Rothko Chapel - Morton Feldman / Erik Satie / John Cage
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This album addresses a network of musical relationships and inspirations. It opens with Morton Feldmans Rothko Chapel, named for the Houston, TX multi-faith chapel built to house Mark Rothkos site-specific paintings.
Feldman considered that his music lay between categories, between time and space, between painting and music, and described the score as his canvas.
Amongst his most important influences were abstract painters, his friend Rothko prominent among them. (Rothko, for his part, yearned to raise painting to the level of music and poetry.) Feldman was also liberated by the freewheeling example of John Cages work. The main influence from Cage was a green light, Feldman said. It was permission, the freedom to do what I wanted. Cage, the most relentless of 20th century experimentalists, didnt acknowledge what he called an ABC model of influence but always had a special fondness for Satie, a musical inventor of good-humored originality with whom he could identify.
Kim Kashkashian negotiates the subtle, glowing textures of Feldmans planes of sound, joined by Sarah Rothenberg on celeste, and supported by percussion and choir.
Rothenberg, on piano, plays Saties Gnossiennes and Cages Inner Landscape, and the Houston Chamber Choir sings Cages Four, Five and more.
May 22-23, 2012 at Stude Hall in Alice Pratt Brown Hall, Shepherd School of Music, Rice University, Houston
Feb. 1-2, 2013 at the Asia Society, Brown Foundation Performing Arts Theater, Houston
Produced by Judith Sherman
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Top Customer Reviews
(In July of 2006 I visited the Rothko Chapel, which is part of the Menil Collection. It is a dark space, with the very dark Rothkos on the walls -- it feels more like a crypt, or a bomb shelter, than a chapel, but it is still active, with various events sponsored by any and all religions, including events promoting peace.)
The exquisite "Rothko Chapel" alone would be an utterly uncharacteristic introduction to Feldman. Fortunately, in that sense, this disc also includes "Why Patterns?", which is an excellent and far more representative piece. From 1978, for flute, glockenspiel and piano, it unfolds like a delicate spiral, invoking a sense of wonder.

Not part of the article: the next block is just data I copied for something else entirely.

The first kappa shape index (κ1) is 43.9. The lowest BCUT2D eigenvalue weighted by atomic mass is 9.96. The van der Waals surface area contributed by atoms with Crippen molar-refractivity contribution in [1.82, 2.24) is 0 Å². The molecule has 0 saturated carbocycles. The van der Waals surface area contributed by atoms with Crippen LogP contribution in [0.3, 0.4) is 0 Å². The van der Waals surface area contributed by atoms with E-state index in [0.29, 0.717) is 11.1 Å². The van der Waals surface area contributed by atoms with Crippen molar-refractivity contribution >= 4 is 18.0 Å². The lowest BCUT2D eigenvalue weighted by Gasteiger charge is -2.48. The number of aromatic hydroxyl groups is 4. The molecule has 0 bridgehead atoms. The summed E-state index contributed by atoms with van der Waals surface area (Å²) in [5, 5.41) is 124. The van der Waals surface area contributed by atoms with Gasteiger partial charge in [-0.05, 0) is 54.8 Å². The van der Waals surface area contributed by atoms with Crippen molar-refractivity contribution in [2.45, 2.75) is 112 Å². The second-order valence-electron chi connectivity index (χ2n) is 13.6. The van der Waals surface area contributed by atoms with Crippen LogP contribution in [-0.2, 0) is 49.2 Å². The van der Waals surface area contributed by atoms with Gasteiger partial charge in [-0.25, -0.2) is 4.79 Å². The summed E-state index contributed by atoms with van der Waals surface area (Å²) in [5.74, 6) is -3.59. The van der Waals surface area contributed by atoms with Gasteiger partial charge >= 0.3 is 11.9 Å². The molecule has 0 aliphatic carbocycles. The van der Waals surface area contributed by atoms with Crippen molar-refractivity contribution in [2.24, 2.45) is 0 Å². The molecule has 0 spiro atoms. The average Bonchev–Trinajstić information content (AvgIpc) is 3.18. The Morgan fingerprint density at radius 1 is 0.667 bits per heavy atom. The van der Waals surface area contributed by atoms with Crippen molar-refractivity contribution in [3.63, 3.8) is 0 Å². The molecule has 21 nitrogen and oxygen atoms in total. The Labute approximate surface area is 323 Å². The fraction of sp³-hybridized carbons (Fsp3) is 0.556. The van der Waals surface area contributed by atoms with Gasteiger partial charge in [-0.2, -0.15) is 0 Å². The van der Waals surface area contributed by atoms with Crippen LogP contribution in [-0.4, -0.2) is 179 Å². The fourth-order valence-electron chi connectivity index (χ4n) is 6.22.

As a reminder that packages might as well be attractive too, New Albion uses Rothko's "Red Over Dark Blue on Dark Gray" (1961) for the cover -- perfecto!
Rothko Chapel is Feldman at his most immediately approachable. The "painting-like" or "canvas-like" quality of Feldman's music is of course here, and a deep understanding of Rothko's paintings is all-permeating (although the work is in no sense a auditory illustration of Rothko's paintings in the sense of, say, Mussorgsky) - indeed, the piece exhibits much the same ethereal effects as Rothko's paintings, down to the almost tune-like apotheosis of the final movement. Why Patterns? is a more "difficult" work in the sense that it requires some more concentration on the part of the listener to reveal its qualities; it is a play with musical lines - disconnected series of patterns for the three instruments that are never really aligned and do not even work together before the very end of the work. It is a quietly contemplative, almost meditative, work, intricate and complex yet devoid of outward tension or drama.
I have nothing negative to say about any of the performances, which seem to realize the spirit and point of these works perfectly (though I admit to not having heard any alternative versions), and sound quality is unobjectionable. All in all, I think this might just be the best possible introduction to Feldman's music (both for newcomers and those like myself who previously never really understood what the fuzz was all about), with the Rothko Chapel being the most immediately approachable and the Why Patterns? a somewhat more challenging experience.